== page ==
Friday, 22 June 2012

Next Pictish Project

Right, it's finally come to it. Since I'm putting a Pictish army on the table, it absolutely requires that I have a Pictish something SPECIAL to go with it.

There are several possibilities. I narrowed it down to broch, a dun or a curragh.

Brochs, not surprisingly, given their sheer size and impressive impact, have attracted a lot of attention over the years. Therefore, there's a good variety of easily accessible sources on them. These vary between simple overviews and dense, studious tracts, and all points between. There's been  a lot of scholarship spent on brochs, and the generally accepted view of their role, status and wider context has changed markedly over the last few decades. Brochs are immediately and recognisably Pictish, and so would fill the role of something special very well.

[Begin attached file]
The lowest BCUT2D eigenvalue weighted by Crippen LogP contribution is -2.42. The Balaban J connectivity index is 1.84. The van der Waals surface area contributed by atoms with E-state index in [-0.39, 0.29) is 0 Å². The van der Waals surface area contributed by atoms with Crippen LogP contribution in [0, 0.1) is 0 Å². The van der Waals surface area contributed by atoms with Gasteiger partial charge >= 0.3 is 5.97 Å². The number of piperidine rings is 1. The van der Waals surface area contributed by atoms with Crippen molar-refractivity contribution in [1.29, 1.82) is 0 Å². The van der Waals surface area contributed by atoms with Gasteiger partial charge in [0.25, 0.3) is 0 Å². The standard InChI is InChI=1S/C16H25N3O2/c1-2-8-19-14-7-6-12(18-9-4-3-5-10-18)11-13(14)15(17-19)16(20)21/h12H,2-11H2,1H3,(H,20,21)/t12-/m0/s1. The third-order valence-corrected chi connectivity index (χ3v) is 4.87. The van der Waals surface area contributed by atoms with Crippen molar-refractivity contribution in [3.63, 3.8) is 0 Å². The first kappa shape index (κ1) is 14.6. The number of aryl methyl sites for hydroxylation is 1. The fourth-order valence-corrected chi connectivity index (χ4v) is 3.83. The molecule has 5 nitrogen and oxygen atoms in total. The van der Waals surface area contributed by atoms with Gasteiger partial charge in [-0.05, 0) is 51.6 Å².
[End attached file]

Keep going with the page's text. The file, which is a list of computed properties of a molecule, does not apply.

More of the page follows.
The downside is that on average, brochs are big. Very big. On average the base diameter is 18 metres, or roughly 320mm in scale. This is before adding any surrounding walls, extra structures or anything else. Essentially, it will not merely dominate, but overpower all but the largest game table. Add to this the fact that the thing is a truncated cone shape, without a straight or flat bit and the whole project starts to become overwhelming. One could take a suitably sized flower pot as the basis, but I still think it's too much.

So, onto duns. A whole dun is out of the question. These are huge fortified areas, covering several acres in many cases. A section of a dun is a possibility, but to be honest, a dry stone wall to go around some huts isn't especially evocative of "Pictness", or not to me, anyway. It could belong to almost anyone. That said, it has potential for that reason alone, as a generic fortification.